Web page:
The Ongoing Hanging Debate
September 25, 2000
THE DIFFERENCES raised over capital punishment between a number of Caribbean governments and Amnesty International (AI) have tended to distort somewhat, the role and objectives ofthe organisation. That Amnesty International is taken seriously can be gauged from the fact that it has already been awarded a Noble Peace Prize for the work it has done in defending human rights.
Ironically, it might well be that because it is known that the organisation is taken seriously that the present reaction to AI’s views on capital punishment has resulted in our region.
The latest country to complain about Amnesty International is Trinidad and Tobago, whose Prime Minister, Badeo Panday, has accused the organisation of trying to tarnish his country’s image because it upholds the death penalty as maximum punishment for murderers.
Panday is convinced that the efforts of the international lobbies against capital punishment have contributed “... directly to the growing number of convicted murderers who are the only beneficiaries ...” of their efforts.
The “hanging issue” is one that offers grounds on both sides of the argument in a way that other issues seldom do. An example of this is when the dispute hinges on the “sanctity of life”.
Those who support capital punishment maintain that because they believed in the “sanctity of life” those who murder others must be prepared to forfeit their lives since they dared to take the life of others. They should not take what is sacred to others and go on living.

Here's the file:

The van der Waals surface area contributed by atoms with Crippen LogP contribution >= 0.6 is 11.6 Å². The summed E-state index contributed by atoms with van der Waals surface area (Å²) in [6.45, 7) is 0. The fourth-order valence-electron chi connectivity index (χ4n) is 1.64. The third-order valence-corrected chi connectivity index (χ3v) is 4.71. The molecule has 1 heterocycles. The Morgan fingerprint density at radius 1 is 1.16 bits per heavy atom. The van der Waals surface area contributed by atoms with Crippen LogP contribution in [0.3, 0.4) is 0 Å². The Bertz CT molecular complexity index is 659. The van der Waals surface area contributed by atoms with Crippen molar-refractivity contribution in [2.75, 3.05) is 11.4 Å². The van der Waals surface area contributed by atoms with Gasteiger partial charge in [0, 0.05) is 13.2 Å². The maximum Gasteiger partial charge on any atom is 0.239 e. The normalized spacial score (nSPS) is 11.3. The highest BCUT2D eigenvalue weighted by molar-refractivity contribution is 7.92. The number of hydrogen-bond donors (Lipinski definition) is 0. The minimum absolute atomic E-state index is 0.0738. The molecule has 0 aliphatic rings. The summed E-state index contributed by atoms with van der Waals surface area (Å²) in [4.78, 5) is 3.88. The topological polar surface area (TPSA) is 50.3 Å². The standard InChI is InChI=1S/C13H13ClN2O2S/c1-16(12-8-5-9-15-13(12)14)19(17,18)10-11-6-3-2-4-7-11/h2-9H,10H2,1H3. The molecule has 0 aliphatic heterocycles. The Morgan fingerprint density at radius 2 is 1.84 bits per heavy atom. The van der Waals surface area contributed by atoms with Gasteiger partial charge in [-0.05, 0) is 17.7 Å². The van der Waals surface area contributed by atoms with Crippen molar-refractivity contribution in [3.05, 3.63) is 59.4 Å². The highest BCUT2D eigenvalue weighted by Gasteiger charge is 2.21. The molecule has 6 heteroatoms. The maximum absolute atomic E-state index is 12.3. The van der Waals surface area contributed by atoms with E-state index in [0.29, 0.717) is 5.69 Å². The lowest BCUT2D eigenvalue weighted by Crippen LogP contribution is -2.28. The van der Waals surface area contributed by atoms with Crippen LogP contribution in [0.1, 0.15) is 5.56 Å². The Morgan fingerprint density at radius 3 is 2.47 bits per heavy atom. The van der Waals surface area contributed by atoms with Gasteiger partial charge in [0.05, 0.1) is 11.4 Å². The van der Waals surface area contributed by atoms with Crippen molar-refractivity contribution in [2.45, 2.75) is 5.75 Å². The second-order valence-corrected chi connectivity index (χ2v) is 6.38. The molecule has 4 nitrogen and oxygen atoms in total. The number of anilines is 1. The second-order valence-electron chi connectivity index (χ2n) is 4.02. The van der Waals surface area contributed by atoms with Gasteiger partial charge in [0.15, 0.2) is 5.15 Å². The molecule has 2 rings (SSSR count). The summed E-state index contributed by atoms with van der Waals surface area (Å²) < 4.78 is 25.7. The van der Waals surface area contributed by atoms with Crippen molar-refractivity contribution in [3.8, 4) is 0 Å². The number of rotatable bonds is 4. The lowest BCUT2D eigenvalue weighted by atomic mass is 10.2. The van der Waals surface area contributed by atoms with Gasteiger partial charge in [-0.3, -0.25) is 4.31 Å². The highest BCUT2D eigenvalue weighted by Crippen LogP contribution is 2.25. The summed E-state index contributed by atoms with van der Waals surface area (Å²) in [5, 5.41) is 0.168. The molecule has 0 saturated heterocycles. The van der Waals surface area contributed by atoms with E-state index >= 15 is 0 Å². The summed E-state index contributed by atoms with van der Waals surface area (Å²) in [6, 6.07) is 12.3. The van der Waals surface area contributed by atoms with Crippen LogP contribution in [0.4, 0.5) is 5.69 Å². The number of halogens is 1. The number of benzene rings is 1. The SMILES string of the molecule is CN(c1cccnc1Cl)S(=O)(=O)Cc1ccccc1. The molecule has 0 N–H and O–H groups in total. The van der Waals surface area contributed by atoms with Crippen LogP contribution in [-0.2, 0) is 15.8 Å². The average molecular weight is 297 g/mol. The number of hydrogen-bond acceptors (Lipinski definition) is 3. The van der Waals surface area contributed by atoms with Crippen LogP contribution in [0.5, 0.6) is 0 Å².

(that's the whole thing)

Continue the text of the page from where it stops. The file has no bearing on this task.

Yet it is this same principle of the “sanctity of life” that allows those who are against capital punishment to argue that since life is sacred even the state should not be allowed to deprive anyone, even a murderer, of life.
We are already in an environment where many find it hard to accept that those who break the law, the committing of murder apart, should not be heard talking about having any rights. To add that murderers have rights is for this school of thought just too much.
But the area of human rights is not one in which many of our law-makers or attorneys seem over enthusiastic to venture. Whereas great emphasis is placed on the sovereignty of the state, which for some is tantamount to accepting that the state has a right to make certain decisions without being questioned, the same attitude frowns on anyone wanting toraise questions.
Meanwhile, the cloak of “sovereignty” is worn or discarded according to the result desired. We find that in the same Trinidad and Tobago where we were told by one government spokesman that “sovereignty is not all” when the Shiprider agreement with the United States was being questioned on grounds of “sovereignty” that that same sovereignty is not discarded in making the case for capital punishment.
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